For tracking and historical purposes, these settings are a bit low.  Most organizations will want to have data that is retained for longer period of times; mostly due to security and compliance reasons.  Now, this brings up the topic of how to change these values.

Oracle has provided a PL/SQL API to allow these changes to be done.  The SQL statements in Listing 2 shows how this API is used for each of the retention changes.

Listing 2: PL/SQL API to change retention settings

  gc_interval_partition_mgr.set_retention(‘SYSMAN’, ‘EM_METRIC_VALUES’, 10);

  gc_interval_partition_mgr.set_retention(‘SYSMAN’, ‘EM_METRIC_VALUES_HOURLY’, 90);

  gc_interval_partition_mgr.set_retention(‘SYSMAN’, ‘EM_METRIC_VALUES_DAILY’, 36);

Changes that were made by the PL/SQL API, the retention setting for the OEM repository have been changed.  Figure 2, shows you the updated information that the repository will use.

Figure 2: Updated retention settings


With the updated settings, the OEM repository will now keep raw metric data for 10 days, hourly metric data for 90 days (3 months) and keep all the daily metric data for 36 months (3 years).  This increase in retention should help with reporting on growth of monitored targets over the long term.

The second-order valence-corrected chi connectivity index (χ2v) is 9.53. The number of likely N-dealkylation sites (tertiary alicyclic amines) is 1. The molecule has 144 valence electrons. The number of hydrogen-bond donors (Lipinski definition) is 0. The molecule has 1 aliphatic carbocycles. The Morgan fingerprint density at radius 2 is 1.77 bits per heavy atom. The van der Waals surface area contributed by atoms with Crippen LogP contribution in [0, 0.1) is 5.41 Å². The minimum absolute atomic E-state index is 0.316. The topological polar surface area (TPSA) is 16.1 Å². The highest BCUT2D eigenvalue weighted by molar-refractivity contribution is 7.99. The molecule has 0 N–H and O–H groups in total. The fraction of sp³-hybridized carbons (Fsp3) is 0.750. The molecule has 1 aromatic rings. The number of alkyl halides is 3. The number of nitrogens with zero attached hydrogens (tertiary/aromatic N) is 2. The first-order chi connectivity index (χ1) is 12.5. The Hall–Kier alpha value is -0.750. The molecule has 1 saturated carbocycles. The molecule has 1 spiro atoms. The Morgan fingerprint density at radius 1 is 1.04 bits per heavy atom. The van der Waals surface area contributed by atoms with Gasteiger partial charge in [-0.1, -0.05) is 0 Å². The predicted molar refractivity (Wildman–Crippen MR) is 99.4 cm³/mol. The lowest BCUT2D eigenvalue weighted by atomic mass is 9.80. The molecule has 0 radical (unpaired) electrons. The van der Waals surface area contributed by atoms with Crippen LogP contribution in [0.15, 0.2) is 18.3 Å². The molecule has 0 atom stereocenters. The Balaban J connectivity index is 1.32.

twitter: @dbasolved


Filed under: OEM
Categories: DBA Blogs

The Twelve Days of NoSQL: Day Twelve: Concluding Remarks

Iggy Fernandez - Fri, 2014-01-10 10:20
Originally posted on So Many Oracle Manuals, So Little Time:
[twitter-follow screen_name='Oratweets'] Day One: Disruptive Innovation Day Two: Requirements and Assumptions Day Three: Functional Segmentation Day Four: Sharding Day Five: Replication and Eventual Consistency Day Six: The False Premise of NoSQL Day Seven: Schemaless Design Day Eight: Oracle NoSQL Database Day Nine: NoSQL Taxonomy Day…
Categories: DBA Blogs

Meet us at NRF14 booth #2233

Pythian Group - Fri, 2014-01-10 10:18
Categories: DBA Blogs

SQL Server 2012: Installing and configuring Distributed Replay

Pythian Group - Fri, 2014-01-10 09:46

Today we are going to discuss one of the powerful new functions of SQL Server 2012. The name of the feature is Distributed Replay which can be used to assess the impact of changes and upgrades or SQL Server tunings by replaying a trace captured from production SQL Server environment to a test environment.
What are the benefits?

Unlike SQL Server profiler, the Distributed Replay can run the recorded trace against as much as 16 Distributed Replay Client, all these clients are controlled by one Distributed Replay Controller. Distributed Replay components are installed separately from the regular SQL Server install. The Distributed Replay Controller can act as a replacement for Ostress, except for the ability to replay SQL and RML files.

This powerful feature will help customers/DBAs in understanding the impact of any application/configuration changes on performance for multiple servers. You can customize the trace replay by choosing appropriate mode for your environment


We will use a Distributed Replay controller and a Distributed Client on server SQLNODE1, a second Distributed Replay Client on server SQLNODE2 and a target instance with SQL Server 2008 R2 instance.